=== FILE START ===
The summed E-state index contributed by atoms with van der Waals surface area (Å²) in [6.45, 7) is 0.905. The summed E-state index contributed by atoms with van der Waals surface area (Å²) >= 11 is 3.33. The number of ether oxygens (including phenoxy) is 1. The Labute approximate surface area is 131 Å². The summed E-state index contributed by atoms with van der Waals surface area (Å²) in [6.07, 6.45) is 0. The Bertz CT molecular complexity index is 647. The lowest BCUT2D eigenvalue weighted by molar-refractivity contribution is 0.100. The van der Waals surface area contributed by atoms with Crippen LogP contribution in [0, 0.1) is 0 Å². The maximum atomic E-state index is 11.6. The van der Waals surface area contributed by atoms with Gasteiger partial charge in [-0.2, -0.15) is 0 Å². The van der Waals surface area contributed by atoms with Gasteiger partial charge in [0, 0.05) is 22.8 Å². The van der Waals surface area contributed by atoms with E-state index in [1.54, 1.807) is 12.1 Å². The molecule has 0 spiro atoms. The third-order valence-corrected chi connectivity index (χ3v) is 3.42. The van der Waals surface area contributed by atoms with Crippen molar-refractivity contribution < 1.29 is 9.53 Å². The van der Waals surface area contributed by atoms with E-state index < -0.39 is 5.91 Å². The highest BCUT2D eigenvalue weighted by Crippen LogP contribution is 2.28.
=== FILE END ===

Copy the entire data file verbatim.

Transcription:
The summed E-state index contributed by atoms with van der Waals surface area (Å²) in [6.45, 7) is 0.905. The summed E-state index contributed by atoms with van der Waals surface area (Å²) >= 11 is 3.33. The number of ether oxygens (including phenoxy) is 1. The Labute approximate surface area is 131 Å². The summed E-state index contributed by atoms with van der Waals surface area (Å²) in [6.07, 6.45) is 0. The Bertz CT molecular complexity index is 647. The lowest BCUT2D eigenvalue weighted by molar-refractivity contribution is 0.100. The van der Waals surface area contributed by atoms with Crippen LogP contribution in [0, 0.1) is 0 Å². The maximum atomic E-state index is 11.6. The van der Waals surface area contributed by atoms with Gasteiger partial charge in [-0.2, -0.15) is 0 Å². The van der Waals surface area contributed by atoms with Gasteiger partial charge in [0, 0.05) is 22.8 Å². The van der Waals surface area contributed by atoms with E-state index in [1.54, 1.807) is 12.1 Å². The molecule has 0 spiro atoms. The third-order valence-corrected chi connectivity index (χ3v) is 3.42. The van der Waals surface area contributed by atoms with Crippen molar-refractivity contribution < 1.29 is 9.53 Å². The van der Waals surface area contributed by atoms with E-state index < -0.39 is 5.91 Å². The highest BCUT2D eigenvalue weighted by Crippen LogP contribution is 2.28.